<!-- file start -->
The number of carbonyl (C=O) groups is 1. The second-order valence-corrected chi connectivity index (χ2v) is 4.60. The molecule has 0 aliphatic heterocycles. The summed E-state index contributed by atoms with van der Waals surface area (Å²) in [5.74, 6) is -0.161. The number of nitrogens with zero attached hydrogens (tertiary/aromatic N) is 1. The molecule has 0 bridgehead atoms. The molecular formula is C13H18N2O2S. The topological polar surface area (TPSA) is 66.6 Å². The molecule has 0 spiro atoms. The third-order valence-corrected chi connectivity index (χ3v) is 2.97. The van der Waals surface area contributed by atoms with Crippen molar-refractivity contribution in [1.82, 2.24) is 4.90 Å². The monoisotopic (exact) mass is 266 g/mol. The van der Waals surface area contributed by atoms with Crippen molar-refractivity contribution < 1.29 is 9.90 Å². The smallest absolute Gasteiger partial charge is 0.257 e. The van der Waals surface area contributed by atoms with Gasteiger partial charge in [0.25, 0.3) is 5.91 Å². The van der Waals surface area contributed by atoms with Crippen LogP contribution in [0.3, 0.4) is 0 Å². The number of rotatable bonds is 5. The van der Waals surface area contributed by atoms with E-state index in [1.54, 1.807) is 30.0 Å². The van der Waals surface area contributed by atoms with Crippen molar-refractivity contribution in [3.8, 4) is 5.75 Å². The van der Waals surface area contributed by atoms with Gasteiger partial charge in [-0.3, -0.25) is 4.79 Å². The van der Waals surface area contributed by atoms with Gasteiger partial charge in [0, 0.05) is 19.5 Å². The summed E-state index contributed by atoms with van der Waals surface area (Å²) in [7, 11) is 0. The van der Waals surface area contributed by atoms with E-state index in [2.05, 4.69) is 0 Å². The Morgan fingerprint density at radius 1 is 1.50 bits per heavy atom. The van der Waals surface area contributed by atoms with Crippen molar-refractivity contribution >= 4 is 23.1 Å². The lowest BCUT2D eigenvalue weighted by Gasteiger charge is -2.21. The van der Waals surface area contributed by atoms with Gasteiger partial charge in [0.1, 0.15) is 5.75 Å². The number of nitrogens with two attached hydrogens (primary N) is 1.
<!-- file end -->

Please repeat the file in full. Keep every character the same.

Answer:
The number of carbonyl (C=O) groups is 1. The second-order valence-corrected chi connectivity index (χ2v) is 4.60. The molecule has 0 aliphatic heterocycles. The summed E-state index contributed by atoms with van der Waals surface area (Å²) in [5.74, 6) is -0.161. The number of nitrogens with zero attached hydrogens (tertiary/aromatic N) is 1. The molecule has 0 bridgehead atoms. The molecular formula is C13H18N2O2S. The topological polar surface area (TPSA) is 66.6 Å². The molecule has 0 spiro atoms. The third-order valence-corrected chi connectivity index (χ3v) is 2.97. The van der Waals surface area contributed by atoms with Crippen molar-refractivity contribution in [1.82, 2.24) is 4.90 Å². The monoisotopic (exact) mass is 266 g/mol. The van der Waals surface area contributed by atoms with Crippen molar-refractivity contribution < 1.29 is 9.90 Å². The smallest absolute Gasteiger partial charge is 0.257 e. The van der Waals surface area contributed by atoms with Gasteiger partial charge in [0.25, 0.3) is 5.91 Å². The van der Waals surface area contributed by atoms with Crippen LogP contribution in [0.3, 0.4) is 0 Å². The number of rotatable bonds is 5. The van der Waals surface area contributed by atoms with E-state index in [1.54, 1.807) is 30.0 Å². The van der Waals surface area contributed by atoms with Crippen molar-refractivity contribution in [3.8, 4) is 5.75 Å². The van der Waals surface area contributed by atoms with Gasteiger partial charge in [-0.3, -0.25) is 4.79 Å². The van der Waals surface area contributed by atoms with Gasteiger partial charge in [0, 0.05) is 19.5 Å². The summed E-state index contributed by atoms with van der Waals surface area (Å²) in [7, 11) is 0. The van der Waals surface area contributed by atoms with E-state index in [2.05, 4.69) is 0 Å². The Morgan fingerprint density at radius 1 is 1.50 bits per heavy atom. The van der Waals surface area contributed by atoms with Crippen molar-refractivity contribution >= 4 is 23.1 Å². The lowest BCUT2D eigenvalue weighted by Gasteiger charge is -2.21. The van der Waals surface area contributed by atoms with Gasteiger partial charge in [0.1, 0.15) is 5.75 Å². The number of nitrogens with two attached hydrogens (primary N) is 1.